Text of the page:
WASHINGTON, D.C. — The Fair Returns for Public Lands Act of 2021 will modernize an outdated federal oil and gas leasing system by ensuring that energy companies pay fair market prices. The bipartisan legislation, sponsored by Senators Charles Grassley (R-Iowa) and Jacky Rosen (D-Nev.), will raise royalty and rental rates to bring them in line with state rates, generating more money for struggling communities.
“The common-sense proposals in the Fair Returns for Public Lands Act will modernize leasing rates that haven’t changed in four decades and update royalty rates which haven’t changed in 100 years. It’s long past time to make sure that Americans are getting a fair deal when their public lands are leased for energy development. This bill will do just that,” said David Willms, senior director of Western wildlife and conservation at the National Wildlife Federation.
“We thank Senator Rosen for joining Senator Grassley in this important bipartisan effort to make sure the federal oil and gas leasing system works for local communities, does not undercut taxpayers, and does not harm wildlife habitat,” said Russell Kuhlman, executive director of the Nevada Wildlife Federation. “It is completely illogical to continue using century-old policies to manage our public lands—policies that have cost Nevada’s communities tens of millions of dollars in revenue over the years. This common-sense fix goes hand in hand with the Biden administration’s commitment to ensuring federal land management works for wildlife and local economies, not just oil and gas companies.”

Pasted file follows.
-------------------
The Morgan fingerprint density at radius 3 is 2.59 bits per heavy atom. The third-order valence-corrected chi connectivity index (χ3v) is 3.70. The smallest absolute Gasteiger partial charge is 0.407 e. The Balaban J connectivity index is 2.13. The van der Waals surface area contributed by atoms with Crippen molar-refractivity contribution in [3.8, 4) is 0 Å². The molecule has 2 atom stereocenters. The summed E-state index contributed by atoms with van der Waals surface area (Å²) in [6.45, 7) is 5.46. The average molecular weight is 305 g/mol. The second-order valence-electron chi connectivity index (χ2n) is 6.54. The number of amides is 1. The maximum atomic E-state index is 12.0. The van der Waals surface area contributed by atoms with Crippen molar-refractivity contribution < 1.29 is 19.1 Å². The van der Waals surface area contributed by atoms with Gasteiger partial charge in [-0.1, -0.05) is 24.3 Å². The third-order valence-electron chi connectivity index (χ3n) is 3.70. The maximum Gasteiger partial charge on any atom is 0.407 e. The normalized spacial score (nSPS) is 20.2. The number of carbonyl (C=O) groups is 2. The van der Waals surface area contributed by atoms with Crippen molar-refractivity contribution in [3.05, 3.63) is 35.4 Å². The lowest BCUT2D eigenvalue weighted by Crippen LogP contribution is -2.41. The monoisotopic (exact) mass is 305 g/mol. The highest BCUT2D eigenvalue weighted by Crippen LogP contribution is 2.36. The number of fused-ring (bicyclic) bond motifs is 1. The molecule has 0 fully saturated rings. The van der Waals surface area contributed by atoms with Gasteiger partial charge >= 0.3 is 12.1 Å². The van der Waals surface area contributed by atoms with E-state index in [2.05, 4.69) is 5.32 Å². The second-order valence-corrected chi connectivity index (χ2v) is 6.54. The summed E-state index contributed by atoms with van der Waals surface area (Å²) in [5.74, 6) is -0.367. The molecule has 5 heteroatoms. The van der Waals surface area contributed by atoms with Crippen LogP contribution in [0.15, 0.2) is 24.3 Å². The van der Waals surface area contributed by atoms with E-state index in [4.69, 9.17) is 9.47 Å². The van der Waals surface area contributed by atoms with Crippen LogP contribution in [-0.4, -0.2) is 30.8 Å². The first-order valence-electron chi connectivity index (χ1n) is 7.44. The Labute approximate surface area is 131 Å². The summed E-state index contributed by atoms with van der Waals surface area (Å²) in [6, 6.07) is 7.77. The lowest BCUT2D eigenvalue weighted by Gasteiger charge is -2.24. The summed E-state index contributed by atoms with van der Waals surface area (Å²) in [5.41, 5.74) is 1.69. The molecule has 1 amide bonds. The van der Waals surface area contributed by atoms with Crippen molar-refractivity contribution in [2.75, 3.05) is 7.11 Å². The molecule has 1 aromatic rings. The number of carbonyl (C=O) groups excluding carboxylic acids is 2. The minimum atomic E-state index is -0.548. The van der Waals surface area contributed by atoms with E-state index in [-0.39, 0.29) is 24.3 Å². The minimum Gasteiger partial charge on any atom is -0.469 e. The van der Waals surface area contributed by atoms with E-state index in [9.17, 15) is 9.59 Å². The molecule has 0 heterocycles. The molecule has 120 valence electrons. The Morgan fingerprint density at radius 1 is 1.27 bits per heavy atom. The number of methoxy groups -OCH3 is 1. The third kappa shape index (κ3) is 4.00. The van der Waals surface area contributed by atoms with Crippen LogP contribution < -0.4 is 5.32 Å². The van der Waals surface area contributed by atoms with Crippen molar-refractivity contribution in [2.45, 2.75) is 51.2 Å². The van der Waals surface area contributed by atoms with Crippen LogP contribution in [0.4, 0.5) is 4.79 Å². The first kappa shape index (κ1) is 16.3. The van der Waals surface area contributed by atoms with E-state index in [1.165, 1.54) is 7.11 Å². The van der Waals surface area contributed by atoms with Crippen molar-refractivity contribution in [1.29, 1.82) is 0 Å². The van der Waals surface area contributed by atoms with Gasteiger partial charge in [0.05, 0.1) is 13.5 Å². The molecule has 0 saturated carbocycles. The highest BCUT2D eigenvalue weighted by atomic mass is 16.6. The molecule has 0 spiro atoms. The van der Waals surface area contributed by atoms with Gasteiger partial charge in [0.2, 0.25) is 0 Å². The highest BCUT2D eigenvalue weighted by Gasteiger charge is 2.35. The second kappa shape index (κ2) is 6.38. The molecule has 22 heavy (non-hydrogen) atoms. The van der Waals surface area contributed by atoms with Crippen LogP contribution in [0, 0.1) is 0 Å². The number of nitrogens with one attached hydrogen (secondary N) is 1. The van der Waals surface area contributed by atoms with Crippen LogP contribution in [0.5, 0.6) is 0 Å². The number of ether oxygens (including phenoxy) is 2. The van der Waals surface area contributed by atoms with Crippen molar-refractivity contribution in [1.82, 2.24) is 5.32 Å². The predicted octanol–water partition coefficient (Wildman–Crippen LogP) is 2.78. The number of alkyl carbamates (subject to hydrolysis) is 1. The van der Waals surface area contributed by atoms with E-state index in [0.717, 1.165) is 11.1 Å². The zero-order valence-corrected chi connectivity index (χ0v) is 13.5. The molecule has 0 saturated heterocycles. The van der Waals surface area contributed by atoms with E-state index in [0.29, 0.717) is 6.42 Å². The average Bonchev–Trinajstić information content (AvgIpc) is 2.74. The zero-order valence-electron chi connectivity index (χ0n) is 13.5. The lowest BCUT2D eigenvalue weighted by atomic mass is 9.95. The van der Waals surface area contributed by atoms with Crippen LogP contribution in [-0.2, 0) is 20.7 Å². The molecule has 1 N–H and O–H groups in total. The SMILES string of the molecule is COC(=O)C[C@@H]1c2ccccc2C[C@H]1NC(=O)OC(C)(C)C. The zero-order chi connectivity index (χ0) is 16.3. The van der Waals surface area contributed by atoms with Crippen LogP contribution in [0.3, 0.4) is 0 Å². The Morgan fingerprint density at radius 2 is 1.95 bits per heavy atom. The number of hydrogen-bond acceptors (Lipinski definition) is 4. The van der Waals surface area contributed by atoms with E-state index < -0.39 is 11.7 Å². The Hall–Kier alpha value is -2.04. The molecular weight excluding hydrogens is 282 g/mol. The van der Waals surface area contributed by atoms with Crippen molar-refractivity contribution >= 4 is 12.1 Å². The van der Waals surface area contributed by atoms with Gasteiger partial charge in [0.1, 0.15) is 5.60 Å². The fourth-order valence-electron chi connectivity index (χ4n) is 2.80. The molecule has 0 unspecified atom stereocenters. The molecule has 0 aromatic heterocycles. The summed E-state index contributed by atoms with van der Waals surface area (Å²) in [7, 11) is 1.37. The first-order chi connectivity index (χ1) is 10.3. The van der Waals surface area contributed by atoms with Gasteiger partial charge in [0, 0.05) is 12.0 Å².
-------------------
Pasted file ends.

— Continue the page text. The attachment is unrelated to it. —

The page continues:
The Fair Returns for Public Lands Act would increase royalty rates from 12.5 percent to 18.75 percent (making it the same rate as offshore drilling), increase minimum bids from $2 per acre to $10 per acre, and raise rental rates from $1.50 to $3 per acre for the first five years and from $2 to $5 per acre for the remainder of the lease. The Government Accountability Office has concluded that improved royalty rates could increase federal revenues by $20-$38 million per year with negligible impacts on production.
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